"Consolidation of public sector banks (PSBs) has led to the emergence of eight large PSBs. They are likely to slowly start intensifying their competition with the private banks. Post-major consolidation, the PSBs could opt for equity dilution to invite private stakeholders and also likely to attract successful leadership at the helm," G Chokkalingam, Founder, Equinomics Research & Advisory, pointed out.
The merger is one way to remain stronger in a highly competitive market. Banks are also adopting other methods to meet the shift in consumer bahaviour.
Mint reported a few weeks ago that several large banks are creating their own version of challenger banks to take on fintech startups and cater to the need of India’s tech-savvy millennial population. For example, State Bank of India (SBI), is planning a separate digital entity and will revamp its current mobile application, rechristening it ‘Only Yono’ as part of its decision to be future-ready, said the report.
Increasing competition is increasing pressure on the net interest margins (NIMs) of banks. Banking players are also struggling with faltering credit growth. In fact, lending rates on fresh loans have been volatile over the past few months.
As per Kotak Securities, in the past six months, fresh lending rates have declined for PSU banks but stayed flat for private banks. The gap between fresh lending rates of private and PSU banks stands at nearly 160 bps. The gap between outstanding and fresh lending rates has declined steadily and now stands at nearly 100 bps.
"Bond yields seem to be trending upwards now. In recent months, we note that term spreads and credit spreads in the bond markets have declined from peak levels, suggesting that expansion of NIM on the corporate book is unlikely going forward. While rising benchmark rates will support yields in the medium term, increasing competition can play spoilsport resulting in NIM pressure," Kotak said.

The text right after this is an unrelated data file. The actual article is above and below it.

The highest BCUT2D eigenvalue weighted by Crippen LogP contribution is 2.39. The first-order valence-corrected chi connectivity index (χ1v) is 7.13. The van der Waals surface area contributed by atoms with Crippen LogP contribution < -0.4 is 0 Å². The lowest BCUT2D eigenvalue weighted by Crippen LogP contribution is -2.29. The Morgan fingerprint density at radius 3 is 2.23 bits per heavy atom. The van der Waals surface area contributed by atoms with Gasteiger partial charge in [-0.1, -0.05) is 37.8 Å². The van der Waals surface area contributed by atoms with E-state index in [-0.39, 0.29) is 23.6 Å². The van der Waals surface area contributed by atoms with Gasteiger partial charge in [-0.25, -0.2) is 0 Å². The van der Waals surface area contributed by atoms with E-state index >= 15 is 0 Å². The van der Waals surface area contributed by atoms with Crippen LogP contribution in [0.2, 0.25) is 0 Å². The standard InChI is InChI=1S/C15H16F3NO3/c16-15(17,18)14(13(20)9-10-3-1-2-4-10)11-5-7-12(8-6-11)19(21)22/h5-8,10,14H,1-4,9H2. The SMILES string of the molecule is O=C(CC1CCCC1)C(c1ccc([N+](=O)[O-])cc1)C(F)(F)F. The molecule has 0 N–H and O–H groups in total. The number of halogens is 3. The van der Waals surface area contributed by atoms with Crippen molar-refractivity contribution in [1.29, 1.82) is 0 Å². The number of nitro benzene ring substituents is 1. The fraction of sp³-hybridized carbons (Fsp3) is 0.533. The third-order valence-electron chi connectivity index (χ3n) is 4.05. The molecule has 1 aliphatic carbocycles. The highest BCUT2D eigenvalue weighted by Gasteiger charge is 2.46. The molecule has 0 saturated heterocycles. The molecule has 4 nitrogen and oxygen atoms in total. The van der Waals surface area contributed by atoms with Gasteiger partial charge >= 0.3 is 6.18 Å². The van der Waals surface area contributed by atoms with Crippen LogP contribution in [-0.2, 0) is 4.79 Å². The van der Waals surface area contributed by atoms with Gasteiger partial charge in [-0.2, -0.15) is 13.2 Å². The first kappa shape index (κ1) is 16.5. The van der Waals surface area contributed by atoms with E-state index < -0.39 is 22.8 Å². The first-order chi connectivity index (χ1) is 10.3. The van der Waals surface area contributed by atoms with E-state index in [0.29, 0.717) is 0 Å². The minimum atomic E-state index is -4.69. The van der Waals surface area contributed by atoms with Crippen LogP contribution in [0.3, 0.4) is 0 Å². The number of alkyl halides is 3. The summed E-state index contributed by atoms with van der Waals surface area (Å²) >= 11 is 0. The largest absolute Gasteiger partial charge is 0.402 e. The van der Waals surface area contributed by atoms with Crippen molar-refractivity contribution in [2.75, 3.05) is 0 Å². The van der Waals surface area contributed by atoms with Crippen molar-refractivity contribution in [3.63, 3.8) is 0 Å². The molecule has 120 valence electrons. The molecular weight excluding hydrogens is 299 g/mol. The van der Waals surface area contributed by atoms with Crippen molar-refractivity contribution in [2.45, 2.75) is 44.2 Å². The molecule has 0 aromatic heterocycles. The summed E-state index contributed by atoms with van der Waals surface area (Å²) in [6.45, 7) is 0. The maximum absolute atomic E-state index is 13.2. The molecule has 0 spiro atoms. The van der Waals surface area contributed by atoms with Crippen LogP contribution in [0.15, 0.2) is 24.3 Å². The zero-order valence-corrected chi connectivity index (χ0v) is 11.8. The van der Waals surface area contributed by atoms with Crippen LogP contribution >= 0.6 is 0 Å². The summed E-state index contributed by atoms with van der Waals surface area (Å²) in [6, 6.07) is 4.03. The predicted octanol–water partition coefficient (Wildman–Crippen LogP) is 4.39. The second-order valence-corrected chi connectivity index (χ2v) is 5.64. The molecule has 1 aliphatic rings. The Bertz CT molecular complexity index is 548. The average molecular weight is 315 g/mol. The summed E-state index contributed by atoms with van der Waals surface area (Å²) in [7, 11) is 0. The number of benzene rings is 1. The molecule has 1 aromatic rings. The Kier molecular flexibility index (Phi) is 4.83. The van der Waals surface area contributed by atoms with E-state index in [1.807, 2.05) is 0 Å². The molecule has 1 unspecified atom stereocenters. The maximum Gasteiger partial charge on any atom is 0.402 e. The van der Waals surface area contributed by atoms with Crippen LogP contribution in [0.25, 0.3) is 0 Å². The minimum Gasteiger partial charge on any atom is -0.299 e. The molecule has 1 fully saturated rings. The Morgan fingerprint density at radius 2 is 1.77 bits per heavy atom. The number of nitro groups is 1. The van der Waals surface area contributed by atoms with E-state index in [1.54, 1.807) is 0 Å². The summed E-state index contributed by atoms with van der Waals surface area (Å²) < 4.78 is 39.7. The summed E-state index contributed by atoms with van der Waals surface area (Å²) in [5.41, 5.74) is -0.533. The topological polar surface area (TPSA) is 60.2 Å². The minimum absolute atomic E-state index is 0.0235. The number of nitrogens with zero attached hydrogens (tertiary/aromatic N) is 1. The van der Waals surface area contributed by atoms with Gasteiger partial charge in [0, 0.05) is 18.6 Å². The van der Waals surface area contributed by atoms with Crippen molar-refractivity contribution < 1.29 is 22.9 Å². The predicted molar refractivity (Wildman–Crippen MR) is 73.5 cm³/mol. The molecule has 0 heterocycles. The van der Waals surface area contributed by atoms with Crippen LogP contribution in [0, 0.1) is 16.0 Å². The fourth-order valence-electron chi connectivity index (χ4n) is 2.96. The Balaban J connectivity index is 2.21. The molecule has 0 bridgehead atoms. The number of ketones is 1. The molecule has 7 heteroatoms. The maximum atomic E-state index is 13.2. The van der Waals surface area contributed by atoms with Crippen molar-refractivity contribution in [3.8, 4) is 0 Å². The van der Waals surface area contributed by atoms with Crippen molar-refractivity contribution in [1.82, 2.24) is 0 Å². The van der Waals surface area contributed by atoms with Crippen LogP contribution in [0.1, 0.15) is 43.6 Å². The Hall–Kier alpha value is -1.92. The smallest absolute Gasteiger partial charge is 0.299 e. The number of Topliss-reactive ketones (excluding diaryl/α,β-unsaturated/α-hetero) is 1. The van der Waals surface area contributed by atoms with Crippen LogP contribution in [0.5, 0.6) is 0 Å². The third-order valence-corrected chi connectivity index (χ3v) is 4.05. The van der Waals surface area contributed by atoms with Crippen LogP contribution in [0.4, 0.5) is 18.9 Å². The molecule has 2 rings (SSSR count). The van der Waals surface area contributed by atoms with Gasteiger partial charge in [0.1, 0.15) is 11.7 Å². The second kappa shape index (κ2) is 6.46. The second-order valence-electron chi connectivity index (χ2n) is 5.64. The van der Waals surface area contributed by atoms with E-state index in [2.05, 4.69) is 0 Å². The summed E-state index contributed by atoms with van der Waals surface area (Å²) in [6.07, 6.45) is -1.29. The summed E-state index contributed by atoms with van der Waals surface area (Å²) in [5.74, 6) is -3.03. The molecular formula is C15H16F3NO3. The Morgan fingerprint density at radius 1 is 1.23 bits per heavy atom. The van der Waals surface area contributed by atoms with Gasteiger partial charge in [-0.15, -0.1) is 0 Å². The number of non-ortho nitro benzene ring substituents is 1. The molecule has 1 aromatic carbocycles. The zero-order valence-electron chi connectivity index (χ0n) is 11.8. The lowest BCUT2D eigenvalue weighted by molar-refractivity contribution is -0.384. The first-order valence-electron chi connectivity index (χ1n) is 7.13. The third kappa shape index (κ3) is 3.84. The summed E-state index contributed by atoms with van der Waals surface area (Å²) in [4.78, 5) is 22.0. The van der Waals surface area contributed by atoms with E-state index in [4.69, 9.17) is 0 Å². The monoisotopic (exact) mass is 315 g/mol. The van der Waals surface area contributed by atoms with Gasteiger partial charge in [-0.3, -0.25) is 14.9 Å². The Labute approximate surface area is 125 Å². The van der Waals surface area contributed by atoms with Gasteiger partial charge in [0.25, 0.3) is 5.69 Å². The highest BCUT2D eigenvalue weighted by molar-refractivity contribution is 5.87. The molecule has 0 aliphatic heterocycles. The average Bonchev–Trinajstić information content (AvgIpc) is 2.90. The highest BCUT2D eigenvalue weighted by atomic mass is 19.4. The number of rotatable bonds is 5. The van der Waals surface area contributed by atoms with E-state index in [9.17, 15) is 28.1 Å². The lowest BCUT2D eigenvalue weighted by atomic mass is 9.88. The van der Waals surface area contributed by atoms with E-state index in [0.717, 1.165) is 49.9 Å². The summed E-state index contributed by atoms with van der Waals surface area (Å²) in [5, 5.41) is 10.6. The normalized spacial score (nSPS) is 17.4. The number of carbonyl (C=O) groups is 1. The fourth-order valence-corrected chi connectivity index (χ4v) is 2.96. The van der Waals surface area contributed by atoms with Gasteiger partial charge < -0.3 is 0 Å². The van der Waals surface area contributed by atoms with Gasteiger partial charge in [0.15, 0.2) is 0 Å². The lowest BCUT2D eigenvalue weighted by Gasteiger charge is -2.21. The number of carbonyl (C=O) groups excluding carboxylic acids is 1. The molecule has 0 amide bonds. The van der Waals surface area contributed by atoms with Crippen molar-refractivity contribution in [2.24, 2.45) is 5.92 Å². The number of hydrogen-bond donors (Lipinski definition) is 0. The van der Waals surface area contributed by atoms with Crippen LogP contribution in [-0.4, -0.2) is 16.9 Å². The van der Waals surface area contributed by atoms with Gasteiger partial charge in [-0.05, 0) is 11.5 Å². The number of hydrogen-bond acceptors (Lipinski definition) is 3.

For banks, like other companies, it is important to grow in size and volume to keep the competitors subdued.
Santosh Meena, Head of Research, Swastika Investmart, said this is a marriage made in heaven, creating increased scale, comprehensive product offering, balance sheet resiliency, and the ability to drive synergies across revenue opportunities, operating efficiencies, and underwriting efficiencies, hence benefiting stakeholders of both the companies.
Ajit Kabi, a banking analyst at LKP Securities sees the amalgamation between HDFC Bank and HDFC as a fruitful deal for both parties.
“We expect the technological platform to be well synchronized and shall enable the bank to build a larger housing loan portfolio. The proportion of unsecured loans will be narrowed down and it will drag down the risk weight, hence improvement in the capital buffer. Despite the larger housing book, the NIMs are likely to stay stable with the bank’s aggressive approach to building a low-cost CASA deposit. The valuation at 4 times is still attractive after double-digit single-day growth. We believe it’s a win-win situation for both shareholders,” said Kabi.
Animesh Malviya, Banking Analyst at CapitalVia Global Research believes the merger will improve the amalgamated entity's ability to cross-sell banking and housing finance products.
“We believe that it will help both companies to increase their profitability as they would be able to use each other’s strengths to their advantage. Shareholders will also have an advantage as the share prices will increase and the companies will be more profitable,” said Malviya.
Disclaimer: The views and recommendations made above are those of individual analysts or broking companies, and not of MintGenie.